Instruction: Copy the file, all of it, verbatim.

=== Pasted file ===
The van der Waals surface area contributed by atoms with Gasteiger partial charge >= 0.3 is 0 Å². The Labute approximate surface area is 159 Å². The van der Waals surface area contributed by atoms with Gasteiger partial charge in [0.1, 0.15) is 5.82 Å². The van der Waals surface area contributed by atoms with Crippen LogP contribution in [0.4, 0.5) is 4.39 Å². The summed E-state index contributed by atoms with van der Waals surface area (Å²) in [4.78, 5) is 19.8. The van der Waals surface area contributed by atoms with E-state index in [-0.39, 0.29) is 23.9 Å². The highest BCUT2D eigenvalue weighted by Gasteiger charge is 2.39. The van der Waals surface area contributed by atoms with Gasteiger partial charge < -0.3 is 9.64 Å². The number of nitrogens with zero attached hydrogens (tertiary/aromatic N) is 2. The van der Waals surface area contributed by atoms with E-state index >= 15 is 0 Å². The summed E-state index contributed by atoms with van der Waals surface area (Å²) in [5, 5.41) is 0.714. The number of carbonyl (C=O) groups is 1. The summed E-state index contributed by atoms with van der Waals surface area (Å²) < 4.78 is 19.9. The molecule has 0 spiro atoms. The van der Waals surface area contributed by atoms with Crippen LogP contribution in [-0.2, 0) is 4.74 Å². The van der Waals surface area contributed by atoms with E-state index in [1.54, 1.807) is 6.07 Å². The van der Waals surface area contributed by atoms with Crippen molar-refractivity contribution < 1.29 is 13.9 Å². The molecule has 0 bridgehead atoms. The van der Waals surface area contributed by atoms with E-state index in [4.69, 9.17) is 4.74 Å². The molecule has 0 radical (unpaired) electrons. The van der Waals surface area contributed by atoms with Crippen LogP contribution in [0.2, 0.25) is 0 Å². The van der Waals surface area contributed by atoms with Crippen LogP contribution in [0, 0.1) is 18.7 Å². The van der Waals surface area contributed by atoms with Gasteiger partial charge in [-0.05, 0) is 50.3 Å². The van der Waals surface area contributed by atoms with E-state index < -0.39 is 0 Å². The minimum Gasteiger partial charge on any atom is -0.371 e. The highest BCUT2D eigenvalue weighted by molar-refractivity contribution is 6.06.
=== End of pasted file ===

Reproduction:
The van der Waals surface area contributed by atoms with Gasteiger partial charge >= 0.3 is 0 Å². The Labute approximate surface area is 159 Å². The van der Waals surface area contributed by atoms with Gasteiger partial charge in [0.1, 0.15) is 5.82 Å². The van der Waals surface area contributed by atoms with Crippen LogP contribution in [0.4, 0.5) is 4.39 Å². The summed E-state index contributed by atoms with van der Waals surface area (Å²) in [4.78, 5) is 19.8. The van der Waals surface area contributed by atoms with E-state index in [-0.39, 0.29) is 23.9 Å². The highest BCUT2D eigenvalue weighted by Gasteiger charge is 2.39. The van der Waals surface area contributed by atoms with Gasteiger partial charge < -0.3 is 9.64 Å². The number of nitrogens with zero attached hydrogens (tertiary/aromatic N) is 2. The van der Waals surface area contributed by atoms with E-state index >= 15 is 0 Å². The summed E-state index contributed by atoms with van der Waals surface area (Å²) in [5, 5.41) is 0.714. The number of carbonyl (C=O) groups is 1. The summed E-state index contributed by atoms with van der Waals surface area (Å²) < 4.78 is 19.9. The molecule has 0 spiro atoms. The van der Waals surface area contributed by atoms with Crippen LogP contribution in [-0.2, 0) is 4.74 Å². The van der Waals surface area contributed by atoms with E-state index in [1.54, 1.807) is 6.07 Å². The van der Waals surface area contributed by atoms with Crippen molar-refractivity contribution < 1.29 is 13.9 Å². The molecule has 0 bridgehead atoms. The van der Waals surface area contributed by atoms with E-state index in [4.69, 9.17) is 4.74 Å². The molecule has 0 radical (unpaired) electrons. The van der Waals surface area contributed by atoms with Crippen LogP contribution in [0.2, 0.25) is 0 Å². The van der Waals surface area contributed by atoms with Crippen LogP contribution in [0, 0.1) is 18.7 Å². The van der Waals surface area contributed by atoms with Gasteiger partial charge in [-0.05, 0) is 50.3 Å². The van der Waals surface area contributed by atoms with E-state index < -0.39 is 0 Å². The minimum Gasteiger partial charge on any atom is -0.371 e. The highest BCUT2D eigenvalue weighted by molar-refractivity contribution is 6.06.